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  1. I hadn’t noticed any flippancy, but then again I hadn’t remembered that you did, in fact, give your opinion about Sucker Punch as well. Careful with all that partying, kids. It will eventually catch up to you. ;-) And sadly I did pay money to see Independence Day.

  2. Hi, Rick!

    I think I owe you an apology! According to my sweetie, my near-flippant reference to something I read in an on-line blog sounds like I’m critiqueing your opinions — rather than simply curiously asking you how you feel about the editorial comment I borrowed from elsewhere. Mea culpa! :)

    Regarding Battle: LA, I actually find it a bit of a relief to hear the war isn’t ended by movie’s conclusion. I’ve idly wondered for some time if the notoriously short attention span of the average US citizen might have something to do with the fact that our media gives us unrealistic promises. Re: Independence Day — hopefully you didn’t see it in the movie theatres either. Yeesh. :)

    More to follow after I re-see the movie today! -and finish my mid-term paper, and review one of my textbooks, and review the ballet from last night, and, umm… well, good thing I really enjoy writing. ;)

  3. While I won’t attempt to convince you to see Battle Los Angeles, as I don’t think you’ll enjoy it, I HATED Independence Day, for all the reasons you mentioned plus it was just such a badly written film that I couldn’t even just enjoy the ‘splosions. Battle Los Angeles does not fall back on jingoistic themes other than the regular ‘oo-ra!’ Marine stuff that is actually quite realistic, and…spoiler alert…the war is not over by the end of the film.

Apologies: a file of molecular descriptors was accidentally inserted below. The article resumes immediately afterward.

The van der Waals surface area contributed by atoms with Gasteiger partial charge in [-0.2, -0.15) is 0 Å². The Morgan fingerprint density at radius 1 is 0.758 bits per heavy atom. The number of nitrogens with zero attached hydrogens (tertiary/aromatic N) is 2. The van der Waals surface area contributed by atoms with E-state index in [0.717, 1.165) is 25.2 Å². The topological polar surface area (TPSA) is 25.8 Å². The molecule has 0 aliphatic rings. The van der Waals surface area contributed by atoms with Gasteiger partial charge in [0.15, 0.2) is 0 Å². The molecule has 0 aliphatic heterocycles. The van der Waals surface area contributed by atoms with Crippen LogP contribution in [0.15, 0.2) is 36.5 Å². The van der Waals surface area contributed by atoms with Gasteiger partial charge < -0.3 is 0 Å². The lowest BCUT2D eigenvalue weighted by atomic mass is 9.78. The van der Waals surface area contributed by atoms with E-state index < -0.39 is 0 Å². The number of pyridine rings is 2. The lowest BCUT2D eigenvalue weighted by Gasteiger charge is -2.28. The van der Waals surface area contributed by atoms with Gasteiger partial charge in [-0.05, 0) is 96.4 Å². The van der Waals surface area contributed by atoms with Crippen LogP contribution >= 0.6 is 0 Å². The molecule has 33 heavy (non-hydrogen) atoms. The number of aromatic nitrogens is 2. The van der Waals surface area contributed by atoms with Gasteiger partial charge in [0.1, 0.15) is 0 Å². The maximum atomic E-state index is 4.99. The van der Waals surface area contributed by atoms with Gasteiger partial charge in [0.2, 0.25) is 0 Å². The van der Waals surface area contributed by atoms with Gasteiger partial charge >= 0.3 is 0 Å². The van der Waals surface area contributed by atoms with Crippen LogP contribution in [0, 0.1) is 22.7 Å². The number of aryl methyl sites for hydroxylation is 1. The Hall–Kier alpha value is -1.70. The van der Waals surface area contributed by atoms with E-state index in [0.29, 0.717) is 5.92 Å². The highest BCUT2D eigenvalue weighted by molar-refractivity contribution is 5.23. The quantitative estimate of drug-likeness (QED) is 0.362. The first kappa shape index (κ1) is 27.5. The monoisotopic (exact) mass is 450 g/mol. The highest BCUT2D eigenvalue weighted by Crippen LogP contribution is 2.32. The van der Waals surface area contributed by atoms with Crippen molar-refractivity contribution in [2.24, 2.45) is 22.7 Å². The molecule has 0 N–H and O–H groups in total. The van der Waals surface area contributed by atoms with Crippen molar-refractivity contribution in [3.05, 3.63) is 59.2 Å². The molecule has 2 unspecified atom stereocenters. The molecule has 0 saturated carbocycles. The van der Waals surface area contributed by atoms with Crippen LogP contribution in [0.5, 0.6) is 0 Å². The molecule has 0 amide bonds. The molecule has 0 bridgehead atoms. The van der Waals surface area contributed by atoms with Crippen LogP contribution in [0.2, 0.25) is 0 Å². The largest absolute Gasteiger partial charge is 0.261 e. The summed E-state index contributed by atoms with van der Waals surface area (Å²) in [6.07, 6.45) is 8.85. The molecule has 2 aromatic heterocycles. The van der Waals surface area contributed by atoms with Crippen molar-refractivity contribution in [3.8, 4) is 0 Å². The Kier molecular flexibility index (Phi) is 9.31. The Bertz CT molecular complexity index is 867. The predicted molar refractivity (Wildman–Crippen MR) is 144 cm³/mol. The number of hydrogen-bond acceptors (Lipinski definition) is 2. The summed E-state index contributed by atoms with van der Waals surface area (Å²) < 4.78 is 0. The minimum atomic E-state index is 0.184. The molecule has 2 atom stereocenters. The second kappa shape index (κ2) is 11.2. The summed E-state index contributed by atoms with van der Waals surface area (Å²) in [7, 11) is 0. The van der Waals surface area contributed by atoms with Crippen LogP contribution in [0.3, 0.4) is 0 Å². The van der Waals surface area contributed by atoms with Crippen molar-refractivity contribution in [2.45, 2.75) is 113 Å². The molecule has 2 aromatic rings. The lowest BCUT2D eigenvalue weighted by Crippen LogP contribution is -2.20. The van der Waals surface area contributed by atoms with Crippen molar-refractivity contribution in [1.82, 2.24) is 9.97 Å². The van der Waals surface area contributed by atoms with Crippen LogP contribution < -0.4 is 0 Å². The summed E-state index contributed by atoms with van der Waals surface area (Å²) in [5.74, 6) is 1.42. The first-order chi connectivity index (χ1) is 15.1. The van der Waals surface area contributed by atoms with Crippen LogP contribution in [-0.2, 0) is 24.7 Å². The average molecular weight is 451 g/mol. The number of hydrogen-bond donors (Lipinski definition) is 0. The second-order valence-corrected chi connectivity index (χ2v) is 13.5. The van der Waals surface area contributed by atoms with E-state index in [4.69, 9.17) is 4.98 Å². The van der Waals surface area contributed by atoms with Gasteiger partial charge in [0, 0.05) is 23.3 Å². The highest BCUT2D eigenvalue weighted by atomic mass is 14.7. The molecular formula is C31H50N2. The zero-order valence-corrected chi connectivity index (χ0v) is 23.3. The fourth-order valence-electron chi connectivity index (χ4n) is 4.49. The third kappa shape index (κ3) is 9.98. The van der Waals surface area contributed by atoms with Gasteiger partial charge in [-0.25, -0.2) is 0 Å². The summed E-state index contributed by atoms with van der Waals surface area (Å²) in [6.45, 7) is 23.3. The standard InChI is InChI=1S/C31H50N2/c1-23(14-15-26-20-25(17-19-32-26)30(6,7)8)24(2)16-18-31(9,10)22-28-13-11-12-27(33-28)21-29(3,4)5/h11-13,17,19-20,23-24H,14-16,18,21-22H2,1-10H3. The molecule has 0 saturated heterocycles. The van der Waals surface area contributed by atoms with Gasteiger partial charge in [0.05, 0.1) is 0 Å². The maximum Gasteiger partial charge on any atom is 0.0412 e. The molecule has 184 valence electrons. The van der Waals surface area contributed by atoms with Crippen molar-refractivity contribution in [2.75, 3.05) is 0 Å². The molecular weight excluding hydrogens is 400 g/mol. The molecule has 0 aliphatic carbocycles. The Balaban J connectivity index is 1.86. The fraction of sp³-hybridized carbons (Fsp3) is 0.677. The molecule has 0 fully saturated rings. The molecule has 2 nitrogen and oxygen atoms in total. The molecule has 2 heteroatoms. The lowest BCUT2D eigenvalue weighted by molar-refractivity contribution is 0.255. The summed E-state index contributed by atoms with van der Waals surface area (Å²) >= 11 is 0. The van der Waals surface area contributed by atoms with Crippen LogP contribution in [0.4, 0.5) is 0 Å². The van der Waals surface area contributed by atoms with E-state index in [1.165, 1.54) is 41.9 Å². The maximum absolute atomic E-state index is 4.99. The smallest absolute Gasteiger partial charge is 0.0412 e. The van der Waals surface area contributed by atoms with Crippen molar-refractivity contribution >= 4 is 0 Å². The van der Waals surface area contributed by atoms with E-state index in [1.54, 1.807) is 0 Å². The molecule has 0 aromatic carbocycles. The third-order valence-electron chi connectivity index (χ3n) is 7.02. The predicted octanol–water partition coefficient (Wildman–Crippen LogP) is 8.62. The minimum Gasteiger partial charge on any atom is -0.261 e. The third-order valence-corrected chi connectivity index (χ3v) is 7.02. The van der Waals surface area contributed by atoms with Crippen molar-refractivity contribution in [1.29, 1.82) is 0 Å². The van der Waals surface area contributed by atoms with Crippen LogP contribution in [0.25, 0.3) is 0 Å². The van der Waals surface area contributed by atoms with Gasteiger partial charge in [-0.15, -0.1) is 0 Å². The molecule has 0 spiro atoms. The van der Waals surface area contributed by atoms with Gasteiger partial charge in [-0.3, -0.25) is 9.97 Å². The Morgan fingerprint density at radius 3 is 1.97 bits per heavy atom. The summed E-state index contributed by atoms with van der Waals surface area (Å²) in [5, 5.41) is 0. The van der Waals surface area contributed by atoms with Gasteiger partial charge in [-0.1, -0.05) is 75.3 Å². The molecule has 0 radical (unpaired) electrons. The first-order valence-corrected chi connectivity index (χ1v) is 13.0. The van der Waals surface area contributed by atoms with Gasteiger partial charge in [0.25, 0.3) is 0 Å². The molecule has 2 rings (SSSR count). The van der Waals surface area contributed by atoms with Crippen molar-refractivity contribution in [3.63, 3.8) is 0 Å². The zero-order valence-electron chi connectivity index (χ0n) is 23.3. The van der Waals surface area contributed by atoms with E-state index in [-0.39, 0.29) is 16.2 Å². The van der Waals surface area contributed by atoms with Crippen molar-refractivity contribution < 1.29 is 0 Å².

4. I find that interesting — that women enjoy Sucker Punch more — because all the trailers I’ve seen for it seem to be complete fanservice. I would have thought that’d be dissuading to a female audience.

    That being said, I’ve heard it said that even though the ads and trailers emphasized the over-the-top fantasy world scenes, there’s a real human story there, one that’s actually rather horrifying, all to familiar to women, and which puts off most of the mainstream moviegoing public.

    As for war movies… I’m actually not all that fond of them. Okay, sure, I like some military science fiction. (I’m willing to concede that Starship Troopers had some good costume and prop designs, but that’s about it… but don’t get me started on what I didn’t like about them!) Aliens is still a fun movie for me. But… to me, war movies fall into one of two categories: Amazingly depressing and yet realistic (like Thin Red Line) and amazingly jingoistic and unrealistic (honestly? Pretty much any of John Wayne’s war movies.) (This is different from a movie where a/the war is a setting, a background piece, something that the story takes place against rather than being in your face. Hmm, I suppose this deserves more than just a parenthetical mention?)

  5. OK, correction: I tried to comment on your blog. I’ll just paste here instead — sorry it didn’t work over there! :)

    I have heard a speculation that it is women who more enjoy “Suckerpunch” than men — because men like clear-cut and “noble” war victories, whereas women better understand the sometimes contradictory subtleties of survival.

    I do not know if that is true, but I do know I will not bother seeing “Battle: LA.” I saw the first half an hour of “Independence Day” (fortunately not in the theatre) and was so turned off by the rampant cheesy message that I walked out of the room to go read a good book. Just in that first half hour I vaguely recall stupidly blind patriotism a la ‘US uber alles,’ with the added message of ‘nobody but us Americans can kick alien butt!’ and ‘women & children need to be rescued and protected by men.’ Token women soldiers need not apply — they’re never in leadership positions, after all.